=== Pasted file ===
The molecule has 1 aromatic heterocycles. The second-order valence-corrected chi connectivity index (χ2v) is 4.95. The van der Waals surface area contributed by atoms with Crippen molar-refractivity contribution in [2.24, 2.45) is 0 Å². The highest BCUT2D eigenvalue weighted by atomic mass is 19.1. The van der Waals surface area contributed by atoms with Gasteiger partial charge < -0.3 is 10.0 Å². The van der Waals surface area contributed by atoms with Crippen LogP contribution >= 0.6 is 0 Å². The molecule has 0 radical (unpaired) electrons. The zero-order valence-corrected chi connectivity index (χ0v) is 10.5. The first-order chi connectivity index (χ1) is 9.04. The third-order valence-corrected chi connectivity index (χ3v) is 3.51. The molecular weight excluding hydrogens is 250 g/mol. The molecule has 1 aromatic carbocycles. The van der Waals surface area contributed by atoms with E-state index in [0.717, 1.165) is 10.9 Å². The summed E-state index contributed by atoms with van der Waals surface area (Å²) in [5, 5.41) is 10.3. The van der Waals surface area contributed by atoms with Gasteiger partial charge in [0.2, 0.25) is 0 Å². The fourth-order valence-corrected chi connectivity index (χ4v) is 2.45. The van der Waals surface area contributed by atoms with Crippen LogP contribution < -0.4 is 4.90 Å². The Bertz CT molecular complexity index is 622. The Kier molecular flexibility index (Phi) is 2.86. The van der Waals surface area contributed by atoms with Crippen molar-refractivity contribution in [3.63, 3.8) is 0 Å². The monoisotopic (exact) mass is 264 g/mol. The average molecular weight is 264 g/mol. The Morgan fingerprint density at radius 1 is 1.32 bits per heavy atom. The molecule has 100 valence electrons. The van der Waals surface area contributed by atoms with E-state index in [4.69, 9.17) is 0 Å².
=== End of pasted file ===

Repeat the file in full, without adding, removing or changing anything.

The molecule has 1 aromatic heterocycles. The second-order valence-corrected chi connectivity index (χ2v) is 4.95. The van der Waals surface area contributed by atoms with Crippen molar-refractivity contribution in [2.24, 2.45) is 0 Å². The highest BCUT2D eigenvalue weighted by atomic mass is 19.1. The van der Waals surface area contributed by atoms with Gasteiger partial charge < -0.3 is 10.0 Å². The van der Waals surface area contributed by atoms with Crippen LogP contribution >= 0.6 is 0 Å². The molecule has 0 radical (unpaired) electrons. The zero-order valence-corrected chi connectivity index (χ0v) is 10.5. The first-order chi connectivity index (χ1) is 9.04. The third-order valence-corrected chi connectivity index (χ3v) is 3.51. The molecular weight excluding hydrogens is 250 g/mol. The molecule has 1 aromatic carbocycles. The van der Waals surface area contributed by atoms with E-state index in [0.717, 1.165) is 10.9 Å². The summed E-state index contributed by atoms with van der Waals surface area (Å²) in [5, 5.41) is 10.3. The van der Waals surface area contributed by atoms with Gasteiger partial charge in [0.2, 0.25) is 0 Å². The fourth-order valence-corrected chi connectivity index (χ4v) is 2.45. The van der Waals surface area contributed by atoms with Crippen LogP contribution < -0.4 is 4.90 Å². The Bertz CT molecular complexity index is 622. The Kier molecular flexibility index (Phi) is 2.86. The van der Waals surface area contributed by atoms with Crippen molar-refractivity contribution in [3.63, 3.8) is 0 Å². The monoisotopic (exact) mass is 264 g/mol. The average molecular weight is 264 g/mol. The Morgan fingerprint density at radius 1 is 1.32 bits per heavy atom. The molecule has 100 valence electrons. The van der Waals surface area contributed by atoms with E-state index in [4.69, 9.17) is 0 Å².